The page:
Bear thee children to the world, for the wonder that is life.
Let thy worship be made in flesh, that God and world alike
shall know the nature of thy love.
What is a husband without an heir, a wife without a heritor,
a people without a bairn, but a tree like to wither?
Where thy treasure, there thy trove.
Deny the naysayers and blackened mouths that cry
that these are dark days to bear the young;
bear thy children, and these days shall rise
already to a different sun.
Deny the doomsayers and apocalyptors,
who fret the end of days and wonders and signs,
assigning the world its limits and hours:
give them wonder in thy scion.
Deny the squanderers and the profligates,
who venerate matter in pleasure and pain,
frittering their days in gild and dress
to die usured spent alone and vain.
Deny the misanthropes who slobber venom,
burdening man with derivative sin,
slandering the human and calumning carbon,
calling many the enemy of man.
Deny the psychopaths who weigh the soul
with two weights and measures and legerdemain:
deny them the way and deny them the goal,
their tinsel idols of might and main.
Deny each and all in act before word:
bear thee children to the world.
For what is a garden with no children at play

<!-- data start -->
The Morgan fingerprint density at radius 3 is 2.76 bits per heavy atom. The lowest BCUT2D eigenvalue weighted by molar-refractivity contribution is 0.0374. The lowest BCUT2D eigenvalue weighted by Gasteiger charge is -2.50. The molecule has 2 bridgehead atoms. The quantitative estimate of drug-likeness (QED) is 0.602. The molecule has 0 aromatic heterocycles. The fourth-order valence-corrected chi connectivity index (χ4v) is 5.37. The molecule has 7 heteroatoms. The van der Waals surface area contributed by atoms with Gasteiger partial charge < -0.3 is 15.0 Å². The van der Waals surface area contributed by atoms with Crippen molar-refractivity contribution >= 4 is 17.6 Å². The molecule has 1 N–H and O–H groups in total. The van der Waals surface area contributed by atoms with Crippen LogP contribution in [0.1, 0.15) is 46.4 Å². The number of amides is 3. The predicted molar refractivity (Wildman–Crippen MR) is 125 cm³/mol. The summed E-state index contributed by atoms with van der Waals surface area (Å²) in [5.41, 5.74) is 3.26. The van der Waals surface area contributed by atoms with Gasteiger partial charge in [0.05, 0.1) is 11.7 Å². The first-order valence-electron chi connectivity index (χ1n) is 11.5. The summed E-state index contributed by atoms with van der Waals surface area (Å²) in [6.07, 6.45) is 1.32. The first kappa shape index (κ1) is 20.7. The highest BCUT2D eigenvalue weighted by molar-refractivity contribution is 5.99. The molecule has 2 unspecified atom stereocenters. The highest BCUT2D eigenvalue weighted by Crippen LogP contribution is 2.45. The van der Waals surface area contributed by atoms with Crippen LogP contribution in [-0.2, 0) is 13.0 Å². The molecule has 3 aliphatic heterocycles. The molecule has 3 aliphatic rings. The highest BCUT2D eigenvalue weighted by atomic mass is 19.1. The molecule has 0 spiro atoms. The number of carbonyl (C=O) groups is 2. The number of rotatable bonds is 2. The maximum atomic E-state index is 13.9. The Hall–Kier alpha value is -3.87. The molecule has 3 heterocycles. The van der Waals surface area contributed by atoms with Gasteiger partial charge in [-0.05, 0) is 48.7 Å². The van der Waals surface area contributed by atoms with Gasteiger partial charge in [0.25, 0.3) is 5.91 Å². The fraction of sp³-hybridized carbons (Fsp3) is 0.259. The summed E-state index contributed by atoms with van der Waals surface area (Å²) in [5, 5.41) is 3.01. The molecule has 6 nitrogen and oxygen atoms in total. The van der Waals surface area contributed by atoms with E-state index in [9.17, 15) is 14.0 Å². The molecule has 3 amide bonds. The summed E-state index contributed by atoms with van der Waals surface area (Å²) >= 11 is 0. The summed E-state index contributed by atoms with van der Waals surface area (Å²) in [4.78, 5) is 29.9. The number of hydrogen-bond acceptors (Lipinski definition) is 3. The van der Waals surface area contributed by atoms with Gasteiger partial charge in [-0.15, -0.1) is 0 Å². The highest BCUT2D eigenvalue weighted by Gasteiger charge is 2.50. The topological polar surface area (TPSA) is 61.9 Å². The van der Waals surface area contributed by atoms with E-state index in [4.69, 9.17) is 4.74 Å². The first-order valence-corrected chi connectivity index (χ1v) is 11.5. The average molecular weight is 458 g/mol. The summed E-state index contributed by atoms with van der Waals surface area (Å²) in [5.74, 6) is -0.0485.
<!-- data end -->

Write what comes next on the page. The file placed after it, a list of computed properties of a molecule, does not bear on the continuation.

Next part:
soldiering and seeking midst the bushes?
What is a feast with no chatter of girl nor boy
nor the infant’s chortle to mock the stern regard
of adultish stilted discourses?
And what is today, if not tomorrow o’ersoon,
with no children to swear new season?
Each man shall die upon his death
if he has not wrought some second breath
in which to plant his reason.
Then bear thy children to the upper berth;
bear thee children to the earth.
How hoary old Europe is in need of children
at fantasy in her ancient streets,
her fallow fields, her ruined churches and rubbled shrines,
weaving therefrom the wend of myths
and futures unkenned and adventures’ brace.
How like a grandmother she would spring alive
and turn once more into a child,
suckling these infants in renewed embrace,
if only the future she could still concieve
in the upturned faces of her heart’s best pride.
All things are made anew in flesh,
spirit rejoined hope and charity.
That is the law unto mortality.
But death, that wizened crafter, would wish
to bury the law in the corpse’s skin.
Hic funus, o man, save as ye leap by faith:
and faith made flesh was once called the child.
Then bear thee children to the world,
and bear thy children to this world.